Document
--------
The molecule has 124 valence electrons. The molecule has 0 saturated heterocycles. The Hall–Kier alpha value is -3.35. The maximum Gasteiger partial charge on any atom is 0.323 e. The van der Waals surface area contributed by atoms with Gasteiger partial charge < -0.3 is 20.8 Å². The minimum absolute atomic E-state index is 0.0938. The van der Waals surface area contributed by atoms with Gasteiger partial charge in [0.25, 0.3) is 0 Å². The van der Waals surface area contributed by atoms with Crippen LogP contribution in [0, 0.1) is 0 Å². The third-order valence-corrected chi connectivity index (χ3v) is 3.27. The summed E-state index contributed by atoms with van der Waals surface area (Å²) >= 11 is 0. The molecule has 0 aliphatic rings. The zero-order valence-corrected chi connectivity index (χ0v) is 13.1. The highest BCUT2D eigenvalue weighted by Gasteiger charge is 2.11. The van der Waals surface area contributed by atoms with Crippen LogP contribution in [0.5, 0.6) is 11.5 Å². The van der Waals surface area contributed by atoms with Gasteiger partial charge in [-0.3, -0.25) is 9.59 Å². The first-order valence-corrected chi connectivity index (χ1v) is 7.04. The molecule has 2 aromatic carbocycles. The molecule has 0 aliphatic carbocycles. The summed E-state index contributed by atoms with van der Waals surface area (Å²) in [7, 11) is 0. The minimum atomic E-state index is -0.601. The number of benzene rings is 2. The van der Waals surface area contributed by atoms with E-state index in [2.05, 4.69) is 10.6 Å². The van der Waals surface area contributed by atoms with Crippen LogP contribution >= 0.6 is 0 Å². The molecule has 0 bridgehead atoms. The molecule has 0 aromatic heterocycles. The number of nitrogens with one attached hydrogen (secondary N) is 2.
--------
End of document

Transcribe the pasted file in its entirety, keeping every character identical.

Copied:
The molecule has 124 valence electrons. The molecule has 0 saturated heterocycles. The Hall–Kier alpha value is -3.35. The maximum Gasteiger partial charge on any atom is 0.323 e. The van der Waals surface area contributed by atoms with Gasteiger partial charge < -0.3 is 20.8 Å². The minimum absolute atomic E-state index is 0.0938. The van der Waals surface area contributed by atoms with Gasteiger partial charge in [0.25, 0.3) is 0 Å². The van der Waals surface area contributed by atoms with Crippen LogP contribution in [0, 0.1) is 0 Å². The third-order valence-corrected chi connectivity index (χ3v) is 3.27. The summed E-state index contributed by atoms with van der Waals surface area (Å²) >= 11 is 0. The molecule has 0 aliphatic rings. The zero-order valence-corrected chi connectivity index (χ0v) is 13.1. The highest BCUT2D eigenvalue weighted by Gasteiger charge is 2.11. The van der Waals surface area contributed by atoms with Crippen LogP contribution in [0.5, 0.6) is 11.5 Å². The van der Waals surface area contributed by atoms with Gasteiger partial charge in [-0.3, -0.25) is 9.59 Å². The first-order valence-corrected chi connectivity index (χ1v) is 7.04. The molecule has 2 aromatic carbocycles. The molecule has 0 aliphatic carbocycles. The summed E-state index contributed by atoms with van der Waals surface area (Å²) in [7, 11) is 0. The minimum atomic E-state index is -0.601. The number of benzene rings is 2. The van der Waals surface area contributed by atoms with E-state index in [2.05, 4.69) is 10.6 Å². The van der Waals surface area contributed by atoms with Crippen LogP contribution >= 0.6 is 0 Å². The molecule has 0 bridgehead atoms. The molecule has 0 aromatic heterocycles. The number of nitrogens with one attached hydrogen (secondary N) is 2.